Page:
Scotland politics

Scottish independence: Glasgow students stage early referendum

yes and no to independence campaigns
Image caption Both sides of the Scottish independence referendum debate have been lobbying students for their votes

Glasgow university students will be taking part in a "dress rehearsal" ballot box vote on the Scottish independence referendum.

The potential electorate of 20,000 for next week's poll may be small compared to the four million who will be able to vote in the real referendum, but this event is getting close attention from the professional campaigns.

Deputy First Minister Nicola Sturgeon is due to visit the university in a bid to persuade students to vote yes.

She is expected to be joined by Scottish Green MSP Patrick Harvie.

The referendum is being organised by Michael Gray, the president of the university Dialectic Society.

Both the pro-union Better Together and pro-independence Yes Scotland organisations have been in touch.

Michael told me: "I've got emails and phone calls but at the end of the day that is their job.

"I suppose this is an opportunity for them as well as the students to make their mark.

"I think it would be a great coup for either campaign to have won a real vote - especially among young people. They want to give the impression that they represent the future of the country either within the United Kingdom or as an independent state."

Neither Yes Scotland nor Better Together will say how much money they are spending on this campaign but staff members from both organisations have been on campus and there is a professional sheen to the leaflets soggy students are handing out.

Oliver Milne is studying politics and history and is chair of the Labour club. When I met him outside the university library he was wearing a blue waterproof jacket sporting the Better Together logo.

He said: "We have got some help from Better Together as the Yes side have got some help from Yes Scotland.

"Both campaigns have clearly expressed an interest in the result of what is happening at Glasgow University.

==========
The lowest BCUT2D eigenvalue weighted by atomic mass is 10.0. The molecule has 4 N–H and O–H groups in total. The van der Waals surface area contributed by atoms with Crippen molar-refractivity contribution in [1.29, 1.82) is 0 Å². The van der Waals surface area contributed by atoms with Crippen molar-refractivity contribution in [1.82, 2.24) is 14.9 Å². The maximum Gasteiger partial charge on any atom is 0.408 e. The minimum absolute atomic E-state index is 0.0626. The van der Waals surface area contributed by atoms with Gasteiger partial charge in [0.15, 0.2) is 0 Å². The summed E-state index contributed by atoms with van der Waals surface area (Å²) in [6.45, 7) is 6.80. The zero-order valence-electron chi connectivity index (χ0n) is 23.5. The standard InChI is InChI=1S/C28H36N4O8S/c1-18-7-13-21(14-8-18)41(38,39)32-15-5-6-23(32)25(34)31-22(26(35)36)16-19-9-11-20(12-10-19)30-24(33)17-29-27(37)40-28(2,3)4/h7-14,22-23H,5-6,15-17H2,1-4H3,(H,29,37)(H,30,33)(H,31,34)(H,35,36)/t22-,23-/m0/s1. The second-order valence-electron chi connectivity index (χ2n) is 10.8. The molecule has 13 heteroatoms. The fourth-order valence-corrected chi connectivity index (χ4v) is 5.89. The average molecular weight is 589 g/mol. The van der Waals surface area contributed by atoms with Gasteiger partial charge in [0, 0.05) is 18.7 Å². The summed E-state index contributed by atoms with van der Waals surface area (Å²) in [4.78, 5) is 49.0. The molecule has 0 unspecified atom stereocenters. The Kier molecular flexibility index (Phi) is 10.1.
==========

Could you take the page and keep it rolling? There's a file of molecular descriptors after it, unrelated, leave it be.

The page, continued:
"But it is not just leaflets, it is not just the materials that is really important to this campaign.

"It is the fact that you have students from the university Labour club, the Liberal Democrats coming out every day and dedicating their time and that is what is going to make the difference."

Down at the Queen Margaret Union, the Yes Scotland students have equally professional looking leaflets and posters.

Mairi Keir is studying Gaelic at the university and is president of the Glasgow University Scottish Nationalist Association.

I asked her if this campaign was only of interest to political geeks.

She said: "There are a few 'normals' too which is reassuring. A lot of people just really don't know a lot so we have been talking to them about who can vote and how they can vote."

The 21-year-old said it was great to have the support of the official Yes Scotland campaign but "at the end of the day it is us who are out in the hail and the snow and the hailstones talking to people".

'Good turnout'

So who will win?

Dan Paris is 23 and is studying history and is part of the Yes Scotland team. He said the campaign had been positive and received a good reception from his fellow students.

He said: "I am hoping for a good turnout. Obviously the more people that vote the better.

"There is a limit to how reflective this is but people should be interested in the debate as a whole.

"Part of the reason we are doing this is to raise the level of the debate. I think we are desperate to win in 2014 and anything that can get us there is a good thing."

But Dan refused to make any prediction of the final outcome.

Meanwhile, over at the library Amy McInulty, who is 18 and studies history at Strathclyde University, came across the city to help support the Better Together campaign.

Amy explained: "Glasgow University is a big university. It is an important part of the city and it is an important part of Scotland and so if we lose that referendum a lot of people might potentially lose faith in Better Together and we don't want that to happen of course."

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